Seljuk (and other Turkic Anatolian) architecture

antocya

Ad Honorem
May 2012
5,775
Iraq
#1
Recently I visited some places in Turkey and I was wondering if people have some background info about the significance or anything.

I visited Ahlat in Bitlis and they had some interested reliefs on stones. I was wondering what if any significance they had.






This was an old tombstone with some designs.



And then this was a large tomb which seems to have some different styles, it looks similar to an Armenian church at least superficially but I'm not exactly suggesting that origin, it was clearly a tomb from the beginning. The only thing I know about it really was that the stone is particular to the area and that people in Ahlat still use that type of stone for building.



Anyway, what I wanted with this thread was for people to discuss Anatolian architecture from around this period but it doesn't have to be strictly Seljuk, like it could be Artukid or something else.
 
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antocya

Ad Honorem
May 2012
5,775
Iraq
#2
This is another old tomb found in the same location.



It was interesting to compare it to a tomb I saw in Hasankeyf which had a very different style, it's the mausoleum of the son of Uzun Hasan, of the Akkoyunlu.



 
Mar 2012
550
Istanbul
#3
I'm curious about this post, because I saw places and architecture like this. But I was a boy and didn't know anything about them. There were also tombs like this in Hakkari / Çukurca and Van / Başkale province but it was very far away from civilization. Nobody noticed but i remember it.
 

antocya

Ad Honorem
May 2012
5,775
Iraq
#4
Are you talking about the photos in the first post? I've seen a lot of similar tombs.

This is from the Çifte Minareli Medrese in Erzurum. The back part is a tomb and some people still go there to pray.



This is a photo of the front of it. The medrese dates from 1271.

 
Feb 2010
1,563
#5
Nice photos! Seljuk architecture was clearly very Iranian in its character, unlike the Ottoman one, which assimilated a lot of Byzantine influences. It's interesting that the most characteristic Ottoman type of mosques with domes is modelled after Hagia Sophia.

I am not sure if there are many significant Ottoman period buildings in central Anatolia.
 
Mar 2012
550
Istanbul
#6
Yes but smaller types... They were ruined so much and they were far different from Ottoman architecture. I found this one:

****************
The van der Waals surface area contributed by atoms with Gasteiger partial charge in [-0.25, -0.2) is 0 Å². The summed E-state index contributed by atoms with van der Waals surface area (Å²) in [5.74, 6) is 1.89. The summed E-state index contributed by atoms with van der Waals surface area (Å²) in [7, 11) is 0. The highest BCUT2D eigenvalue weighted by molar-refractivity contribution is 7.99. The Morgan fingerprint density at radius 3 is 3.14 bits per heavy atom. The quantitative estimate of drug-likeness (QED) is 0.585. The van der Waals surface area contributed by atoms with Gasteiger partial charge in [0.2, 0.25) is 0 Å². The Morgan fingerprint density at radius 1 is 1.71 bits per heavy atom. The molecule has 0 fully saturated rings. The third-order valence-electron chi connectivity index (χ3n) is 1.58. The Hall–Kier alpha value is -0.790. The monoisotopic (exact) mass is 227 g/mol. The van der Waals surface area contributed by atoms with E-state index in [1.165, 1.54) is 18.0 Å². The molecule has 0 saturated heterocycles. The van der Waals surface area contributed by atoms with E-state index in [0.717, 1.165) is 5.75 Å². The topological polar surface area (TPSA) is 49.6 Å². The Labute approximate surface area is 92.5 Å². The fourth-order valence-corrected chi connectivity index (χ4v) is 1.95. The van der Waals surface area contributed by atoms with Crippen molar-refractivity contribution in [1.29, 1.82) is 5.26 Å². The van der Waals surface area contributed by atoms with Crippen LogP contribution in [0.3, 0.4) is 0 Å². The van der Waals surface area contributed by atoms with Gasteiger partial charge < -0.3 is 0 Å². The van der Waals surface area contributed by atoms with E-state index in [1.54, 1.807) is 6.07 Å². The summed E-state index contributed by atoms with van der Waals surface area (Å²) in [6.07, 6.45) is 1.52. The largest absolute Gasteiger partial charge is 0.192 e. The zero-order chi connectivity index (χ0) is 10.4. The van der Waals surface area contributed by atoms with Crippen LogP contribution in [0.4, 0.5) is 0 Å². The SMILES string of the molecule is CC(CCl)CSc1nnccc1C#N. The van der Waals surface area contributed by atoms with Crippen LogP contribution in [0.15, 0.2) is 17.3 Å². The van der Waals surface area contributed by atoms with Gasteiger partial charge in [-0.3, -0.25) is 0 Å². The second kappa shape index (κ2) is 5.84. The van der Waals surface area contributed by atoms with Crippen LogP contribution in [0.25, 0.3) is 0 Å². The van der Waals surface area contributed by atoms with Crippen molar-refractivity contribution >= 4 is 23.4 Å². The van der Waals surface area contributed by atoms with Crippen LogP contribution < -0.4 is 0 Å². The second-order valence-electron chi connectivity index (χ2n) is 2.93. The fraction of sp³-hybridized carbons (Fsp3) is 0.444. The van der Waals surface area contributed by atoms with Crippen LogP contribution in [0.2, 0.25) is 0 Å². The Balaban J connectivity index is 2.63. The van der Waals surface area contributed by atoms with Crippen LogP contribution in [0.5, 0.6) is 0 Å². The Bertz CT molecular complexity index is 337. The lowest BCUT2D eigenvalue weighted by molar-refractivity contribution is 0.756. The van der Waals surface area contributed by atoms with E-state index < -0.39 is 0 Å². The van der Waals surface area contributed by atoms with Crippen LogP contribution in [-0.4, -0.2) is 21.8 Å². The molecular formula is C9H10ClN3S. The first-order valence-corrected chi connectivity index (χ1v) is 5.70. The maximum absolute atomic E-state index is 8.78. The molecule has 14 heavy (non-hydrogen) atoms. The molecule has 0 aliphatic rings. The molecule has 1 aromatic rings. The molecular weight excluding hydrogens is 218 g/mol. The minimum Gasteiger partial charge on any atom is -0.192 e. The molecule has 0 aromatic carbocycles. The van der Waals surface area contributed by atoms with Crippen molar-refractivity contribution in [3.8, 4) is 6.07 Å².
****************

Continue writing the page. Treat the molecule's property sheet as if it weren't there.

And these are old houses which are very close to this tomb.

 
Last edited:
Jun 2010
1,935
Dehradun
#7
I am no expert in Anatolian architecture but the images are really nice.

Recently I visited some places in Turkey and I was wondering if people have some background info about the significance or anything.

I visited Ahlat in Bitlis and they had some interested reliefs on stones. I was wondering what if any significance they had.


Looks like the person with Mongoloid features is holding a Buddhist prayer wheel. [ame=http://en.wikipedia.org/wiki/Prayer_wheel]Prayer wheel - Wikipedia, the free encyclopedia[/ame]




This was an old tombstone with some designs.
Look like a couple of Chinese Dragons.



And then this was a large tomb which seems to have some different styles, it looks similar to an Armenian church at least superficially but I'm not exactly suggesting that origin, it was clearly a tomb from the beginning. The only thing I know about it really was that the stone is particular to the area and that people in Ahlat still use that type of stone for building.



Anyway, what I wanted with this thread was for people to discuss Anatolian architecture from around this period but it doesn't have to be strictly Seljuk, like it could be Artukid or something else.
I have seen them in a music video.

[ame=http://www.youtube.com/watch?v=w9nMlcsJSLg]Anadolunun Giri[/ame]
 

antocya

Ad Honorem
May 2012
5,775
Iraq
#8
Yes but smaller types... They were ruined so much and they were far different from Ottoman architecture. I found this one:



And these are old houses which are very close to this tomb.

Where is this?

I am no expert in Anatolian architecture but the images are really nice.



Looks like the person with Mongoloid features is holding a Buddhist prayer wheel. Prayer wheel - Wikipedia, the free encyclopedia
That's interesting, I didn't notice the prayer wheel similarity.
 

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